By far the most ambitious undertaking of the Museum of Contemporary Art/Denver in its ten-year history, Decades of Influence was Cydney Payton's attempt at summing up Colorado art from the past two decades. With a topic this vast, she used not only the museum itself, but also the Center for Visual Art, the Carol Keller Project Space and the Gates Sculpture Triangle. And even then, she was forced to do a superb followup called Extended Remix to feature artists she missed in the first round. Though some of Payton's choices were controversial, there were at least seventy of the state's best artists in the Decades/Remix combination. A very good show, indeed.
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No one has done more to promote Colorado's historic artists than Hugh Grant, director of the Kirkland Museum of Fine & Decorative Art. But Grant only rarely mounts shows at the museum, which is one of the reasons that Vavra Triptych was so special. Grant brought out work by husband and wife Frank and Kathleen Vavra along with that of their daughter, Diana. Frank studied in France before 1920, and his early work is pure impressionism, but he would later go to abstraction; Kathleen was a regionalist in the '30s and a modernist later, as was Diana, who started her career in the '50s. This Kirkland exhibit was one of the best family reunions imaginable.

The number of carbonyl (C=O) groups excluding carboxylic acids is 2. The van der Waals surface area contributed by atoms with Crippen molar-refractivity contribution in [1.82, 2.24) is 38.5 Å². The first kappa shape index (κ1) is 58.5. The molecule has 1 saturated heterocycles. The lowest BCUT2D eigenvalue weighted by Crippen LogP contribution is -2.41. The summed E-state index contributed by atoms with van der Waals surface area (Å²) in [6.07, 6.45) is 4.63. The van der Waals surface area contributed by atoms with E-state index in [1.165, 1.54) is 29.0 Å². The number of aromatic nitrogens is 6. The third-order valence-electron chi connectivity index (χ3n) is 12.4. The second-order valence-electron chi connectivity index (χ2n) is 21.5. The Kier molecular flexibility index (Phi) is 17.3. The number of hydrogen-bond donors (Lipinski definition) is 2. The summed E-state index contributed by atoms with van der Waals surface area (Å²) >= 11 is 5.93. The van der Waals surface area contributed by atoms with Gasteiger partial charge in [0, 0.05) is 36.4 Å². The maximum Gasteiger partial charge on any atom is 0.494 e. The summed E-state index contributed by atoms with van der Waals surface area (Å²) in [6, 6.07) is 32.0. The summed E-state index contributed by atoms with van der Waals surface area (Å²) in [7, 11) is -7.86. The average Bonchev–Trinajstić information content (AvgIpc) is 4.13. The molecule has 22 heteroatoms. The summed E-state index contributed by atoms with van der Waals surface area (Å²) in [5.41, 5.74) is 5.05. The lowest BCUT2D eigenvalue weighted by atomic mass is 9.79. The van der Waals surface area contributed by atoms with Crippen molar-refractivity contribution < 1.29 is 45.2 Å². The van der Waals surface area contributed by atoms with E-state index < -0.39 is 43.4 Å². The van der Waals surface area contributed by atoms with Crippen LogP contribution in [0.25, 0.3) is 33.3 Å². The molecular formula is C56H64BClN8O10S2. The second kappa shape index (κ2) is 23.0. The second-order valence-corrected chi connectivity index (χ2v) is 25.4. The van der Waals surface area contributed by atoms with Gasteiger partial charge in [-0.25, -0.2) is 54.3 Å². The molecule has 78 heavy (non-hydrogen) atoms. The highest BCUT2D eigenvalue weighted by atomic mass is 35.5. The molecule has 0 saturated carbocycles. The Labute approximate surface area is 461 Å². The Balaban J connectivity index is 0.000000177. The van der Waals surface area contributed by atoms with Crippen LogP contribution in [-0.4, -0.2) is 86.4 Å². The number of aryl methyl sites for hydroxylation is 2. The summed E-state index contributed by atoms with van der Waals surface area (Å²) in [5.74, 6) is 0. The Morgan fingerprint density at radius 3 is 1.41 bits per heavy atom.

The Emmanuel Gallery on the Auraria campus is such a hassle to get to, it often gets overlooked. But that all changed when Emmanuel presented an exhibit so important that Denver Art Museum director Lewis Sharp spoke at the opening -- even though it was right in the middle of his own opening of the Frederic C. Hamilton Building. The show was Treasures Revealed: The Art of Hungary, 1890-1955, which examined the rise of modernism in that country. Shanna Shelby put together the stunning selection of works, primarily drawing from the collection of Jill Wiltse and H. Kirk Brown, who are becoming the "it" couple among local collectors. Best of all, Treasures was just the first in a series of planned outings that will focus on different parts of their remarkable hoard.
Denver Art Museum
Courtesy Denver Art Museum
Aspen-based collector Kimiko Powers and her late husband, John, were connoisseurs of the old school. They were broad in their interests; as a result, they amassed some of the finest art works of art available. Ron Otsuka, the esteemed curator of Asian art at the Denver Art Museum, made friends with the couple over thirty years ago, and he convinced them to put their collection of more than 300 Japanese masterworks on long-term loan with the DAM. Some of these pieces make up Japanese Art From the Colorado Collection of Kimiko and John Powers, and while many may look modern, they are actually hundreds of years old. This show is the best of the trio that inaugurated the DAM's new wing -- and it's open for a few more months.
CU Art Museum
A study of contemporary artists from Tibet is a pretty off-the-wall topic, but Waves on the Turquoise Lake was a spectacular exhibit. Jointly conceived by CU Art Museum director Lisa Tamiris Becker and the Mechak Center's Victoria Scoggin, the show was definitely a situation where the East met West head-on and where the old crashed into the new -- just like in Tibet.

Best Contemporary Asian Art Lesson -- Gallery

Under the Radar

Robischon Gallery